Staff is also considering potential trails within the beach towns, in hopes of getting those residents on board with the tax as well.

Wave Transit Executive Director Marie Parker said Tuesday she needed to further evaluate how the system could reap the most benefits from an extra $65 million. She said the proposed amount is not enough to cover the construction costs of bus rapid transit (BRT), a system of dedicated bus lanes equipped with priority traffic signals. The transit system is still eyeing BRT as a long-term possibility though.

The proposed millions also wouldn’t guarantee 15-minute headway on all routes, but Wave could achieve quicker arrival times at its highest-producing ones, Parker said.

“It all depends on where the need is,” Parker said. “We wouldn’t put 15-minute headways out there on a route that’s not highly productive.”

Several officials voiced a preference to reduce wait times at bus stops to attract “choice riders,” the term used to describe people who do not rely on public transportation but are still interested in utilizing it.

“If we had the right size resources, what can this thing be? To make my daughter want to go and catch the bus because she’d become a choice rider, although she has a car in her driveway?” Barfield said.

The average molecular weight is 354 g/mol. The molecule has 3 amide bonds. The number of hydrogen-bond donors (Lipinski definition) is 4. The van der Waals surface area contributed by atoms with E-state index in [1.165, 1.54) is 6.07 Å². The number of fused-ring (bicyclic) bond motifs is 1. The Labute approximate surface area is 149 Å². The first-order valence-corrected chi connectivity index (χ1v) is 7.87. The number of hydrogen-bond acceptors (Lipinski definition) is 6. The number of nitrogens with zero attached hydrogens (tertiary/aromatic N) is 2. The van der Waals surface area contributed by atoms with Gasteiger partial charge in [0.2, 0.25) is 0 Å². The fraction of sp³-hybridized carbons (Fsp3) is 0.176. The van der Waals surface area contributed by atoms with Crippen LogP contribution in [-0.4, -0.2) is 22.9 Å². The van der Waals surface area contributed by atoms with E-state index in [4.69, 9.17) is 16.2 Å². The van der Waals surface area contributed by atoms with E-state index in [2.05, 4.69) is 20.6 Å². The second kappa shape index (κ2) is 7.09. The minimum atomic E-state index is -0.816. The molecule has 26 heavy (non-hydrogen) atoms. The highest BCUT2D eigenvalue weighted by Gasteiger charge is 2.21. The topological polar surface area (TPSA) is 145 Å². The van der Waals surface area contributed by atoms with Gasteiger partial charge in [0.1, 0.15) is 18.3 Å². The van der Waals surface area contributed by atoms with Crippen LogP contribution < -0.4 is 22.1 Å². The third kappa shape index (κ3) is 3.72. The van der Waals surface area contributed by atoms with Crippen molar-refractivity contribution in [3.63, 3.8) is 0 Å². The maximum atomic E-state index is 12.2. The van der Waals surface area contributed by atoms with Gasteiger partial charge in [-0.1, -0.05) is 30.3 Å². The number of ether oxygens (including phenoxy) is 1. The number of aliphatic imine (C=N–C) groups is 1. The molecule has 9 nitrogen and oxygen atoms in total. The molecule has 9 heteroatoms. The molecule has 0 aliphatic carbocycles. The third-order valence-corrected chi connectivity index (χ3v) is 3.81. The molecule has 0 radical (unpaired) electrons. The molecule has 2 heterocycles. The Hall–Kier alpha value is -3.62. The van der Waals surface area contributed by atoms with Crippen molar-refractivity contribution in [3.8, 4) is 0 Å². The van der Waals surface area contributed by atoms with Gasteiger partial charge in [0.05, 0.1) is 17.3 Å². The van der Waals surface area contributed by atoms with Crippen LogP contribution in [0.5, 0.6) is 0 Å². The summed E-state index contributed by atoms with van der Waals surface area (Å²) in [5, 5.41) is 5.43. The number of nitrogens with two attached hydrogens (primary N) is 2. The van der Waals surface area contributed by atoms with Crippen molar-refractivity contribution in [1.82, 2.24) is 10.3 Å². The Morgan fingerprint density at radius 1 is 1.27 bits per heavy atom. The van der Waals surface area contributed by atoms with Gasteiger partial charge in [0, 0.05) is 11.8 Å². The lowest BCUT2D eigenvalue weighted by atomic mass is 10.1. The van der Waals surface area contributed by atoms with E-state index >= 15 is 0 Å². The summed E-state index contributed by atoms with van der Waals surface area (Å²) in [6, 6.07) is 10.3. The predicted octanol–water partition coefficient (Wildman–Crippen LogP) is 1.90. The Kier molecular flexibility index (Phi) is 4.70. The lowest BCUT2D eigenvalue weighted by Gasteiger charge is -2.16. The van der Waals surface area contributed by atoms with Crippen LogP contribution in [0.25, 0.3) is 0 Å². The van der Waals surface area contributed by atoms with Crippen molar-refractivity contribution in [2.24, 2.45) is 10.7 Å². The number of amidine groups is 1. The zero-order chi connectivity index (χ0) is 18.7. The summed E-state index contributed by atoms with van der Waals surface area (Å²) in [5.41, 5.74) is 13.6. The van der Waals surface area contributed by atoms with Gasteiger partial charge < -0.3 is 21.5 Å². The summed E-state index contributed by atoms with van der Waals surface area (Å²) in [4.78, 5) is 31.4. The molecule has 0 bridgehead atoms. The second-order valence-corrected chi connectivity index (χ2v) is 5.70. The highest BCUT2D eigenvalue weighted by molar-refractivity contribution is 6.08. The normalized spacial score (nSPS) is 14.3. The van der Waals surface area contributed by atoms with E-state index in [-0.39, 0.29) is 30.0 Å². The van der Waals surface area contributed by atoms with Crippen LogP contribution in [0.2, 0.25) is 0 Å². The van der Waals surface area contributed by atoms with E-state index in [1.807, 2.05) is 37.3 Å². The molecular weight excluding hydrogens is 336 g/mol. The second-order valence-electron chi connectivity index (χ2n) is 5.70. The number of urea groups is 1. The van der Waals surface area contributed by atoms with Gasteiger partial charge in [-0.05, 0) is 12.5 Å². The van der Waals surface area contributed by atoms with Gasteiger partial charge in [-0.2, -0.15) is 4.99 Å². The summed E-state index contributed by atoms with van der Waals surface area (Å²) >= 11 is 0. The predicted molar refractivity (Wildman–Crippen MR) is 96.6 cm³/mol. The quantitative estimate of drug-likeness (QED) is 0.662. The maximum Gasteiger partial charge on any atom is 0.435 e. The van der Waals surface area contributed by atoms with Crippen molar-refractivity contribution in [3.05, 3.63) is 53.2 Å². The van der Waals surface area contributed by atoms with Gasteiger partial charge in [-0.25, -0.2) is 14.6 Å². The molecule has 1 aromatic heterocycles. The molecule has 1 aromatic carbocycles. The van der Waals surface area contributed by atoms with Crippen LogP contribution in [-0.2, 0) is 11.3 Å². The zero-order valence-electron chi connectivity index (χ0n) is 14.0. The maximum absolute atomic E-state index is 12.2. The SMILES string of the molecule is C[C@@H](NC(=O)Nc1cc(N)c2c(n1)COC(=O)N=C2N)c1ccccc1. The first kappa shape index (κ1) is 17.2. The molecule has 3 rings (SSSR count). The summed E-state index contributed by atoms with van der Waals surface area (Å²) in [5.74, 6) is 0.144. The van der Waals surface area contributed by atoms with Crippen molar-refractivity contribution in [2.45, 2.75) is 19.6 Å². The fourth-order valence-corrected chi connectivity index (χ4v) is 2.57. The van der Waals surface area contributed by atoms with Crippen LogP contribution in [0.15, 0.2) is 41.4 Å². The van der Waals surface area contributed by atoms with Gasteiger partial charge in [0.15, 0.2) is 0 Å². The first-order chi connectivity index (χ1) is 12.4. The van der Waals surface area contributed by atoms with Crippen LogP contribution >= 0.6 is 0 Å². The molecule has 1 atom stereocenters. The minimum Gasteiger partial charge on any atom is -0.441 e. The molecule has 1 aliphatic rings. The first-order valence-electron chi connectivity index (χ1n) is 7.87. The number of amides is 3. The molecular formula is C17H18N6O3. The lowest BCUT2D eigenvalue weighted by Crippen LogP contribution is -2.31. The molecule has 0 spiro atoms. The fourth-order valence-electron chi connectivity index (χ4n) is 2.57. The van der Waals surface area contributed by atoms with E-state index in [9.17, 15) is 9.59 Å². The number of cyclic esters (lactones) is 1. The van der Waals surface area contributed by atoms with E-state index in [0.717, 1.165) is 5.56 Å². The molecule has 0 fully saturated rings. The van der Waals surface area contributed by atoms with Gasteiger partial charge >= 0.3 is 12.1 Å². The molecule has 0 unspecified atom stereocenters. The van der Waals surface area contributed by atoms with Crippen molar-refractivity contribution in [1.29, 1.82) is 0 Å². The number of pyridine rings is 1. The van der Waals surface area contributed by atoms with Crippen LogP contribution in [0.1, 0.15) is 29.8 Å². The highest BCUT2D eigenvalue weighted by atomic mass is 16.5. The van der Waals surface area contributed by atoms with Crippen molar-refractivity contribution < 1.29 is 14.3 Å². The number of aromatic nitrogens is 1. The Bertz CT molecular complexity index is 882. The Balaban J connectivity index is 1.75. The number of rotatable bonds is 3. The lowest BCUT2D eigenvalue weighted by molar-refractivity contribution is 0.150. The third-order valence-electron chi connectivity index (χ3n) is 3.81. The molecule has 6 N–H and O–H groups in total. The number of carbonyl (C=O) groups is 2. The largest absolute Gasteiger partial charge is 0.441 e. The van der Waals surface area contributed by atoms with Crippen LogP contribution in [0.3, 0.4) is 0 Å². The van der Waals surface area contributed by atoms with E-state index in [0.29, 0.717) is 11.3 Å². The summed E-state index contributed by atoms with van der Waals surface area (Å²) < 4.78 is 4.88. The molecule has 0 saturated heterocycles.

Parker said the money could contribute to several other improvements to the bus system, besides reduced headway. As of now, routes are starting later and ending earlier than desired, she noted. Growing Wave’s funding could increase the number of routes during busy times and extend service hours both on weekdays and on weekends.

Parker, who previously served GoRaleigh before joining Wave last year, said after voters passed a referendum in Wake County in 2016, the system almost immediately increased its bus service on Sundays.

“It was one of the largest increases in ridership we had,” Parker said, “one of the quickest turnarounds for a very low investment to show the taxpayer that we were invested in the system and to show a return.”

The two government bodies would need to decide in less than six months if they want to put the quarter-cent sales tax up for a vote in the soonest election possible: the 2022 primaries. The deadline to get on that ballot is December 2021. Otherwise, the elected officials could strive to meet the August 2022 deadline for the general election in November 2022.

Saffo noted there is still work to do. He said he wants to reach out to the delegation to advocate for more allowable uses under Article 53, the state statute that authorizes local governments to levy sales and use taxes for select transportation initiatives. He mentioned he’d like to address traffic issues with some of the money in the future.

Commissioner Jonathan Barfield cautioned against this notion, redirecting the focus to Wave Transit, the catalyst behind the proposed sales tax.

“My big concern is that if you water things down, you eventually don’t accomplish your goal,” Barfield said.